SLEEP
April 13, 2015

Are Late Nights Making You Fat?

Night owls — even young ones — are far more likely than early birds to develop diabetes and other metabolic problems.

People who stay up late — whether they are shift workers or night owls — are likelier to develop diabetes, metabolic syndrome and muscle loss than their daytime counterparts, even when they get the same amount of sleep.

Ben Franklin's quote, “Early to bed, early to rise makes a man healthy, wealthy and wise,” appears to be right on the money, according to a recent study.

Men who were late night types were more likely to have diabetes than early risers; while the women night owls tended to have more belly fat and a great risk of metabolic syndrome.

“Regardless of lifestyle, people who stayed up late faced a higher risk of developing health problems like diabetes or reduced muscle mass than those who were early risers,” study co-author, Nan Hee Kim, said in a statement.

“This could be caused by night owls' tendency to have poorer sleep quality and to engage in unhealthy behaviors like smoking, late-night eating and a sedentary lifestyle.”

Based on their answers to a questionnaire about their sleep-wake cycle, people in the study were classed as morning chronotypes, evening chronotypes or intermediate. A person's chronotype describes what part of the day they are normally most physically and mentally active.

Even though the night owls or evening chronotypes in the study tended to be younger, they had higher levels of body fat and triglycerides, or fats in the blood, than morning chronotypes did. They were also more likely to have sarcopenia, a condition where the body gradually loses muscle mass.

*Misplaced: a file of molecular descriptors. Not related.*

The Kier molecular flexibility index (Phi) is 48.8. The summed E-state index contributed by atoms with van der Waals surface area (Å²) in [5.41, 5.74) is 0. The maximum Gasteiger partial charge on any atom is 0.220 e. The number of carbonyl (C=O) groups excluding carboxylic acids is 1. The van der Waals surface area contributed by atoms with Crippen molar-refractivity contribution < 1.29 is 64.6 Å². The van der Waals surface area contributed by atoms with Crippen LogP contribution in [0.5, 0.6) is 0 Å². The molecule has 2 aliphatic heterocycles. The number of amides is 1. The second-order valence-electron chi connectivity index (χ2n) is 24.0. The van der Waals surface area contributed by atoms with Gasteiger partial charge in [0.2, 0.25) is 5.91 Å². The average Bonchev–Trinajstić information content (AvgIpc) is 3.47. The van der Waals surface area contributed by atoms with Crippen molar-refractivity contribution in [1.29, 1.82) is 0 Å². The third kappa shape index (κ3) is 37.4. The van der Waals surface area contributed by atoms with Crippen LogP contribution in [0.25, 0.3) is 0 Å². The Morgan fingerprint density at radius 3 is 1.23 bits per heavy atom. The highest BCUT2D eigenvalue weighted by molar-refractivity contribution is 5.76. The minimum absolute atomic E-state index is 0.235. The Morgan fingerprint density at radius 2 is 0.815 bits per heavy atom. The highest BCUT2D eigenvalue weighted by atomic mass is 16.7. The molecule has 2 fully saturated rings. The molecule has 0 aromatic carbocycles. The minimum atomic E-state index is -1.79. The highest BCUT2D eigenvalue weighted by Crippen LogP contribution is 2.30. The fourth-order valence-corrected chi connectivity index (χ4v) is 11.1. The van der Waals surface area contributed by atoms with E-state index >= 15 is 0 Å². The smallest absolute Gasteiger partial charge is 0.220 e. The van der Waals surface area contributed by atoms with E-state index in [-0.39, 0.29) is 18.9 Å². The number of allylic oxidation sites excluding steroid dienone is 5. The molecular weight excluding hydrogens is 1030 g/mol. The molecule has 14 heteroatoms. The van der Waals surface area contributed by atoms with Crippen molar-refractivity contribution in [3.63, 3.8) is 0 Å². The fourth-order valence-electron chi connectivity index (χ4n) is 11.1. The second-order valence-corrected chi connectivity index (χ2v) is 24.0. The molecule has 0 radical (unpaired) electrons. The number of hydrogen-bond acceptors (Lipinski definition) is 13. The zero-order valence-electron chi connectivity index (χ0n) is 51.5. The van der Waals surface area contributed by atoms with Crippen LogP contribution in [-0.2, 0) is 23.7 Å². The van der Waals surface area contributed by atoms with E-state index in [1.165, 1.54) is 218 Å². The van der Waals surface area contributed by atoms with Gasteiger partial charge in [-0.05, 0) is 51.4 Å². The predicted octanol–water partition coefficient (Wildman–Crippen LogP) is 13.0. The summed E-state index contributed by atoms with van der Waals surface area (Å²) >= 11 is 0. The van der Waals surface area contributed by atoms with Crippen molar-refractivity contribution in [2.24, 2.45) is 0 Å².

Men who were evening chronotypes were more likely to have diabetes than early risers, while the women night owls tended to have more belly fat and a great risk of Metabolic Syndrome, a cluster of risk factors that raises the risk of heart disease, stroke and diabetes.

Shift work has previously been linked to an increased risk of diabetes.

Along with the questionnaire on sleeping habits and activity, the roughly 1,600 Koreans, aged 47 to 59, involved in the study furnished blood samples and underwent DEXA (dual X-ray) scans to measure total body fat and lean mass, and CT scans to measure abdominal or belly fat. Over a quarter (480) of the participants were classified as morning people, 95 as evening people, and the rest fell somewhere in between.

The fact that so many night owls were younger suggests an important health risk that needs to be addressed, according to Kim, a doctor in the Department of Internal Medicine at Korea University College of Medicine in Ansan, Korea. So many young people stay out late, and it's a long-term health risk they may not be aware they are taking.

The study appears in the Journal of Clinical Endocrinology & Metabolism.

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